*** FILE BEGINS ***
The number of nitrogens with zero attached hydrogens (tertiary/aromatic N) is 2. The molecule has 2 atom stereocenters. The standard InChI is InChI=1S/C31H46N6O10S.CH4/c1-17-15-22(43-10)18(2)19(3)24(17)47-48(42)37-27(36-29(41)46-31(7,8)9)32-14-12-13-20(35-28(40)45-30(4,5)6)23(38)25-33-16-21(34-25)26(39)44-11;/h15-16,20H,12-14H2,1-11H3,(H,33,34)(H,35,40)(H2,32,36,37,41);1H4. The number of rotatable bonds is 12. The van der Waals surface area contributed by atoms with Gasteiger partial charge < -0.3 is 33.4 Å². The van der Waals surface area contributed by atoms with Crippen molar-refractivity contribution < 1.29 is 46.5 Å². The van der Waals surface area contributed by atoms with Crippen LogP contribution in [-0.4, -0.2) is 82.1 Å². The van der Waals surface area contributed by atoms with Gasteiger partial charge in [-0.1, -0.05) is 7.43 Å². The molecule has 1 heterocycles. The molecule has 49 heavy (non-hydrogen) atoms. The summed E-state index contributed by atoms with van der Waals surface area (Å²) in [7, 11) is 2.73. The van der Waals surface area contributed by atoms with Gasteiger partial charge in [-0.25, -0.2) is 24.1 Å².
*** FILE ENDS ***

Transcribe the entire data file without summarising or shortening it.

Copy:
The number of nitrogens with zero attached hydrogens (tertiary/aromatic N) is 2. The molecule has 2 atom stereocenters. The standard InChI is InChI=1S/C31H46N6O10S.CH4/c1-17-15-22(43-10)18(2)19(3)24(17)47-48(42)37-27(36-29(41)46-31(7,8)9)32-14-12-13-20(35-28(40)45-30(4,5)6)23(38)25-33-16-21(34-25)26(39)44-11;/h15-16,20H,12-14H2,1-11H3,(H,33,34)(H,35,40)(H2,32,36,37,41);1H4. The number of rotatable bonds is 12. The van der Waals surface area contributed by atoms with Gasteiger partial charge < -0.3 is 33.4 Å². The van der Waals surface area contributed by atoms with Crippen molar-refractivity contribution < 1.29 is 46.5 Å². The van der Waals surface area contributed by atoms with Crippen LogP contribution in [-0.4, -0.2) is 82.1 Å². The van der Waals surface area contributed by atoms with Gasteiger partial charge in [-0.1, -0.05) is 7.43 Å². The molecule has 1 heterocycles. The molecule has 49 heavy (non-hydrogen) atoms. The summed E-state index contributed by atoms with van der Waals surface area (Å²) in [7, 11) is 2.73. The van der Waals surface area contributed by atoms with Gasteiger partial charge in [-0.25, -0.2) is 24.1 Å².